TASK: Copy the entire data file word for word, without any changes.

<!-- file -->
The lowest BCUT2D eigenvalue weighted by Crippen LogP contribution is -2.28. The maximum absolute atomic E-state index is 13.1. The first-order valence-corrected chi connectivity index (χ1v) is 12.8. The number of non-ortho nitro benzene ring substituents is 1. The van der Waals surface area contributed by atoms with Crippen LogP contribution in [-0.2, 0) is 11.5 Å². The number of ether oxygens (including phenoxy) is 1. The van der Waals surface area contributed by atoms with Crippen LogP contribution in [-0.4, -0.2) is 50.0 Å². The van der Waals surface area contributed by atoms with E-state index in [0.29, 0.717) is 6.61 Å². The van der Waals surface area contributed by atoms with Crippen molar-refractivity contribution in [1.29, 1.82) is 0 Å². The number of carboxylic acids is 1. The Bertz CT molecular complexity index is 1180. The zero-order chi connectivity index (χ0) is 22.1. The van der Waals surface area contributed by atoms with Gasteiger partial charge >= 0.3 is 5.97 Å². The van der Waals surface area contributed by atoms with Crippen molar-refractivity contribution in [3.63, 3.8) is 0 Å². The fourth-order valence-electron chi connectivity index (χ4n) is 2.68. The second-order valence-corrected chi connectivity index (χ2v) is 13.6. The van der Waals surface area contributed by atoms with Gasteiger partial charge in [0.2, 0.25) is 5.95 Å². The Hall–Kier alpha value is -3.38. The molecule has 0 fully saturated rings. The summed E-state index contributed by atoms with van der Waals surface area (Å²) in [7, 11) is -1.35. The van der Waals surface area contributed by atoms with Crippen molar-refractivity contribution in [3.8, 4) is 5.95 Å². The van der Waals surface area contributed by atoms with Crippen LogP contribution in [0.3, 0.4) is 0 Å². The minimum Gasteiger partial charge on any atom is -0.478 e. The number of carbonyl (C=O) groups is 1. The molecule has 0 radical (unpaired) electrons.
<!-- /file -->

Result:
The lowest BCUT2D eigenvalue weighted by Crippen LogP contribution is -2.28. The maximum absolute atomic E-state index is 13.1. The first-order valence-corrected chi connectivity index (χ1v) is 12.8. The number of non-ortho nitro benzene ring substituents is 1. The van der Waals surface area contributed by atoms with Crippen LogP contribution in [-0.2, 0) is 11.5 Å². The number of ether oxygens (including phenoxy) is 1. The van der Waals surface area contributed by atoms with Crippen LogP contribution in [-0.4, -0.2) is 50.0 Å². The van der Waals surface area contributed by atoms with E-state index in [0.29, 0.717) is 6.61 Å². The van der Waals surface area contributed by atoms with Crippen molar-refractivity contribution in [1.29, 1.82) is 0 Å². The number of carboxylic acids is 1. The Bertz CT molecular complexity index is 1180. The zero-order chi connectivity index (χ0) is 22.1. The van der Waals surface area contributed by atoms with Gasteiger partial charge >= 0.3 is 5.97 Å². The van der Waals surface area contributed by atoms with Crippen molar-refractivity contribution in [3.63, 3.8) is 0 Å². The fourth-order valence-electron chi connectivity index (χ4n) is 2.68. The second-order valence-corrected chi connectivity index (χ2v) is 13.6. The van der Waals surface area contributed by atoms with Gasteiger partial charge in [0.2, 0.25) is 5.95 Å². The Hall–Kier alpha value is -3.38. The molecule has 0 fully saturated rings. The summed E-state index contributed by atoms with van der Waals surface area (Å²) in [7, 11) is -1.35. The van der Waals surface area contributed by atoms with Crippen molar-refractivity contribution in [3.8, 4) is 5.95 Å². The van der Waals surface area contributed by atoms with Crippen LogP contribution in [0.3, 0.4) is 0 Å². The minimum Gasteiger partial charge on any atom is -0.478 e. The number of carbonyl (C=O) groups is 1. The molecule has 0 radical (unpaired) electrons.